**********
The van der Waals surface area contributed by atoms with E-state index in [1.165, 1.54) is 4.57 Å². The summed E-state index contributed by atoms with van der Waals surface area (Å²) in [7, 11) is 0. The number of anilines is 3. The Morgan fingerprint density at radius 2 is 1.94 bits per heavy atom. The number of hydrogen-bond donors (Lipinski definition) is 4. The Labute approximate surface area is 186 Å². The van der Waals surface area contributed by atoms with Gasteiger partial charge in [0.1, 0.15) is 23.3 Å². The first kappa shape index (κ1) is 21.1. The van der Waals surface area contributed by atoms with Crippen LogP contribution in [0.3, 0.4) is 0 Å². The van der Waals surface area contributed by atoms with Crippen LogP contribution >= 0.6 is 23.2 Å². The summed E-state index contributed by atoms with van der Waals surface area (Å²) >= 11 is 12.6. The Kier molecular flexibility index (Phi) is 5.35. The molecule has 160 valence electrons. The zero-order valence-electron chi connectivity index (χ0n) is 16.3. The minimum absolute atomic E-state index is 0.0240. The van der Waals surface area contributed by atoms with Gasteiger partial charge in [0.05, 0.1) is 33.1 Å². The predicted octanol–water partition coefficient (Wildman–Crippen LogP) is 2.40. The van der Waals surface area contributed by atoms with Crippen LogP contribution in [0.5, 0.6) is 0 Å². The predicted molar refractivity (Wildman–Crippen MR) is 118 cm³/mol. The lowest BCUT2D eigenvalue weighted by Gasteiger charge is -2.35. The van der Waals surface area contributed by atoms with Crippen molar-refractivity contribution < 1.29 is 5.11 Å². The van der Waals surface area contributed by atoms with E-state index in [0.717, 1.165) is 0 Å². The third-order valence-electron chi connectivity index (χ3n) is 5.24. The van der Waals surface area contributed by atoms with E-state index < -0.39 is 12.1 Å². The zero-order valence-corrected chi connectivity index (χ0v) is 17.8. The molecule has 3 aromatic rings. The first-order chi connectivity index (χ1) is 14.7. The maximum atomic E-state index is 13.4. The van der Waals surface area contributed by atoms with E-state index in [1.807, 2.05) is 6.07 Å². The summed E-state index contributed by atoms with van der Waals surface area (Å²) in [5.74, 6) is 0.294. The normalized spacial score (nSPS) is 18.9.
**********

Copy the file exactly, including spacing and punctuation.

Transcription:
The van der Waals surface area contributed by atoms with E-state index in [1.165, 1.54) is 4.57 Å². The summed E-state index contributed by atoms with van der Waals surface area (Å²) in [7, 11) is 0. The number of anilines is 3. The Morgan fingerprint density at radius 2 is 1.94 bits per heavy atom. The number of hydrogen-bond donors (Lipinski definition) is 4. The Labute approximate surface area is 186 Å². The van der Waals surface area contributed by atoms with Gasteiger partial charge in [0.1, 0.15) is 23.3 Å². The first kappa shape index (κ1) is 21.1. The van der Waals surface area contributed by atoms with Crippen LogP contribution in [0.3, 0.4) is 0 Å². The van der Waals surface area contributed by atoms with Crippen LogP contribution >= 0.6 is 23.2 Å². The summed E-state index contributed by atoms with van der Waals surface area (Å²) >= 11 is 12.6. The Kier molecular flexibility index (Phi) is 5.35. The molecule has 160 valence electrons. The zero-order valence-electron chi connectivity index (χ0n) is 16.3. The minimum absolute atomic E-state index is 0.0240. The van der Waals surface area contributed by atoms with Gasteiger partial charge in [0.05, 0.1) is 33.1 Å². The predicted octanol–water partition coefficient (Wildman–Crippen LogP) is 2.40. The van der Waals surface area contributed by atoms with Crippen LogP contribution in [0.5, 0.6) is 0 Å². The predicted molar refractivity (Wildman–Crippen MR) is 118 cm³/mol. The lowest BCUT2D eigenvalue weighted by Gasteiger charge is -2.35. The van der Waals surface area contributed by atoms with Crippen molar-refractivity contribution < 1.29 is 5.11 Å². The van der Waals surface area contributed by atoms with E-state index in [0.717, 1.165) is 0 Å². The third-order valence-electron chi connectivity index (χ3n) is 5.24. The van der Waals surface area contributed by atoms with E-state index < -0.39 is 12.1 Å². The zero-order valence-corrected chi connectivity index (χ0v) is 17.8. The molecule has 3 aromatic rings. The first-order chi connectivity index (χ1) is 14.7. The maximum atomic E-state index is 13.4. The van der Waals surface area contributed by atoms with E-state index in [1.807, 2.05) is 6.07 Å². The summed E-state index contributed by atoms with van der Waals surface area (Å²) in [5.74, 6) is 0.294. The normalized spacial score (nSPS) is 18.9.